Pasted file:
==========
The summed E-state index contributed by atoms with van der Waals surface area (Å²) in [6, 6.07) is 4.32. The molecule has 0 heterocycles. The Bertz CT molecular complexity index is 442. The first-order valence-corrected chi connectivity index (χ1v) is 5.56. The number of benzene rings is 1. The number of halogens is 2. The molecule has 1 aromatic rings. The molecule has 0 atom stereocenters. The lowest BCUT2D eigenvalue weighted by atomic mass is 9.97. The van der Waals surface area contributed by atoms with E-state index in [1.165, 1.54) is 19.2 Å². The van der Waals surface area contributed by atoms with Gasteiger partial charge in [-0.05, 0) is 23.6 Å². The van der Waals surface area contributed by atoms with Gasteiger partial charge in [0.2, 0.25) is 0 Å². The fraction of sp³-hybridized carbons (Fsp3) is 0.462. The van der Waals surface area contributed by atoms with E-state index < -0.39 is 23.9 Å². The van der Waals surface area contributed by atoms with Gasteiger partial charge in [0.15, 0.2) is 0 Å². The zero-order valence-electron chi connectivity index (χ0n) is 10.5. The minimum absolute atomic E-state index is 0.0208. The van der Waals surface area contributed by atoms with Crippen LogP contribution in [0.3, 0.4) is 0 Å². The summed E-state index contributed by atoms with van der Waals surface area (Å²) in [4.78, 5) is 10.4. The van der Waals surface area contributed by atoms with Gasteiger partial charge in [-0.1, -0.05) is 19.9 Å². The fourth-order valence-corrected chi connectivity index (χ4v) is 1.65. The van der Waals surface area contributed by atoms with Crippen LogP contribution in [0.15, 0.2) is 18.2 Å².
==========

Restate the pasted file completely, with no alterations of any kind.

The summed E-state index contributed by atoms with van der Waals surface area (Å²) in [6, 6.07) is 4.32. The molecule has 0 heterocycles. The Bertz CT molecular complexity index is 442. The first-order valence-corrected chi connectivity index (χ1v) is 5.56. The number of benzene rings is 1. The number of halogens is 2. The molecule has 1 aromatic rings. The molecule has 0 atom stereocenters. The lowest BCUT2D eigenvalue weighted by atomic mass is 9.97. The van der Waals surface area contributed by atoms with E-state index in [1.165, 1.54) is 19.2 Å². The van der Waals surface area contributed by atoms with Gasteiger partial charge in [-0.05, 0) is 23.6 Å². The van der Waals surface area contributed by atoms with Gasteiger partial charge in [0.2, 0.25) is 0 Å². The fraction of sp³-hybridized carbons (Fsp3) is 0.462. The van der Waals surface area contributed by atoms with E-state index < -0.39 is 23.9 Å². The van der Waals surface area contributed by atoms with Gasteiger partial charge in [0.15, 0.2) is 0 Å². The zero-order valence-electron chi connectivity index (χ0n) is 10.5. The minimum absolute atomic E-state index is 0.0208. The van der Waals surface area contributed by atoms with Crippen LogP contribution in [0.3, 0.4) is 0 Å². The summed E-state index contributed by atoms with van der Waals surface area (Å²) in [4.78, 5) is 10.4. The van der Waals surface area contributed by atoms with Gasteiger partial charge in [-0.1, -0.05) is 19.9 Å². The fourth-order valence-corrected chi connectivity index (χ4v) is 1.65. The van der Waals surface area contributed by atoms with Crippen LogP contribution in [0.15, 0.2) is 18.2 Å².